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Editor seeks to take down ‘spoof’ US version of defunct local news site

A news website whose content consists largely of strangely-worded US obituaries has been set up using the name of a defunct former local news brand.

Until 2021, the Llanelli Herald website was part of Thomas Sinclair’s stable of Welsh titles but he retired the brand after launching his Wales-wide platform Herald.Wales.

Now another operator, believed to be from the US, has registered the domain and revived the title – with the same masthead logo, but zero local news content.

As a result Thomas is now seeking to get the site taken down on the grounds that it has used his company’s trademark without authorisation.



The homepage of the Llanelli Herald currently consists mainly of IT software plugs and obituaries of people who have recently been in the news in the US.

One of its top stories yesterday was an oddly-worded report on the death of Ingrid Graudins, a singer-songwriter from Nashville, Tennessee.

The report, published under the byline of ‘Jack Reuben Fletcher’ appeared to have written by AI.

Its intro read: “Recently, music experienced an immense loss with Ingrid Graudins’ passing; she was an esteemed singer-songwriter renowned for her soulful melodies and engaging songwriting that touched many. More than just an artist; Graudins was an icon whose influence could be felt beyond musical notes alone.”

Another recent story concerned the death of Jackie Glynn, a 76-year-old from Tennessee who body was discovered on 6th January.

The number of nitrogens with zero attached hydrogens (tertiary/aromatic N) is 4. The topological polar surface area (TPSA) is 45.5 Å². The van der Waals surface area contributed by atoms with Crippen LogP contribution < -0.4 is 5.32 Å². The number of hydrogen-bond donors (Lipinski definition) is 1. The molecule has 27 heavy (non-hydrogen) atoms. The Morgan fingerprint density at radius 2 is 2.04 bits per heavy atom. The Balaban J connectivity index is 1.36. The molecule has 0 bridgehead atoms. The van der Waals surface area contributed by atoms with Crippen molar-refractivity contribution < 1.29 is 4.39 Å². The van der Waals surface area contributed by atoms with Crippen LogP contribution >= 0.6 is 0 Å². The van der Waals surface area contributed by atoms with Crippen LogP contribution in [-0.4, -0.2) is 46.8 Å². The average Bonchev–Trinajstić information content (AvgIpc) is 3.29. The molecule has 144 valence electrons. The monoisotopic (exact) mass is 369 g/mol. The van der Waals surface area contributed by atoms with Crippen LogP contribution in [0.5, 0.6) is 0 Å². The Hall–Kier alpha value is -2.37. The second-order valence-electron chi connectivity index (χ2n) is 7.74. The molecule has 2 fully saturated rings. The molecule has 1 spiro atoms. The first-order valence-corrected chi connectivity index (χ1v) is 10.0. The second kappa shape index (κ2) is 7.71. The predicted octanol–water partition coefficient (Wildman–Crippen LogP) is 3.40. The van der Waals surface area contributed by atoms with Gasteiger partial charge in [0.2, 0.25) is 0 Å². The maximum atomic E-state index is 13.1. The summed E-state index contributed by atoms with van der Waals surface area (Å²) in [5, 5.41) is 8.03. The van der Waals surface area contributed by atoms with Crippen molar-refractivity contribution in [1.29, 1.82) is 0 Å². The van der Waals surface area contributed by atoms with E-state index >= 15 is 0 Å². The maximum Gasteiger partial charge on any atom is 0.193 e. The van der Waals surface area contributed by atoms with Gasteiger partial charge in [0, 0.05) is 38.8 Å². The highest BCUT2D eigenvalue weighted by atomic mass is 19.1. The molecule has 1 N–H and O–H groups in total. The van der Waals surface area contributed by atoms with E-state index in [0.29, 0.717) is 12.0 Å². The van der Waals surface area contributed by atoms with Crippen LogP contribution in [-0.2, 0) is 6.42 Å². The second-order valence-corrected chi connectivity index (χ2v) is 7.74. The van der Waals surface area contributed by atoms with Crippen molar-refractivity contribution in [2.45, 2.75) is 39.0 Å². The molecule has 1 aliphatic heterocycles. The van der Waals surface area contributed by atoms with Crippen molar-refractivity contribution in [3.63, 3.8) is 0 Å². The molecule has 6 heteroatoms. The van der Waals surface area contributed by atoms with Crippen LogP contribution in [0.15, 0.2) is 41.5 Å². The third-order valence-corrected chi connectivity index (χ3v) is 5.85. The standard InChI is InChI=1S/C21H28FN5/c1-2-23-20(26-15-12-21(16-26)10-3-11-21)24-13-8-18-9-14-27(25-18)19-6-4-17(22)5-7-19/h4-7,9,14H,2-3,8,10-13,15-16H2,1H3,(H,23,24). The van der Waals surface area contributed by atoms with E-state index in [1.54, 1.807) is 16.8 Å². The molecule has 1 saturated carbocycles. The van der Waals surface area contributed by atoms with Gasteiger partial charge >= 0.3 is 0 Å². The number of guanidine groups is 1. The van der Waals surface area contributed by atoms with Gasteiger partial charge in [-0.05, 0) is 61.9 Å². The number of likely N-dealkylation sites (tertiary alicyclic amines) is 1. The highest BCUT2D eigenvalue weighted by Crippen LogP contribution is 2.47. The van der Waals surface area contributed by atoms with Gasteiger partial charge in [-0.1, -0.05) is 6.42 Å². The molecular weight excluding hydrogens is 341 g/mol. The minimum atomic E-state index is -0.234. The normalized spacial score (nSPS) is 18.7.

It read: “A shocking crime has unfolded in DeKalb County, shocking both family and community alike. On New Year’s Day 2024, Jackie Glynn disappeared without trace, prompting an intensive search operation that eventually yielded no leads and led to Joseph Glynn being arrested as the primary suspect for her demise and arrest as prime suspect in this harrowing case of deceit and violence.”

The WHOIS database shows that the domain is now registered to an address in Tempe, Arizona, USA.

Thomas, editor of Herald.Wales and the Carmarthen and Pembrokeshire Heralds, is trying to get what he termed the ‘spoof’ site taken down via a US procedure under the Digital Millennium Copyright Act (DMCA.)

He told HTFP: “In 2022, we consolidated The Llanelli Herald and The Carmarthenshire Herald, integrating them into a dedicated section of our national news platform, Herald.Wales.

“This strategic move has propelled Herald.Wales to remarkable success, notably boosting viewer engagement on our Carmarthenshire news pages – an uptick that eclipses the former individual performance of the two separate news entities. Consequently, The Llanelli Herald brand has been retired.

“Subsequent to this development, an individual in the USA has re-registered the “The Llanelli Herald” name and initiated a website under this moniker, incorporating the original Llanelli Herald logo in their page header, albeit for different content.

“To address this unauthorised use of our trademark, we have filed a DMCA takedown request, which is presently in process.”

The Llanelli Herald has not so far responded to requests for comment.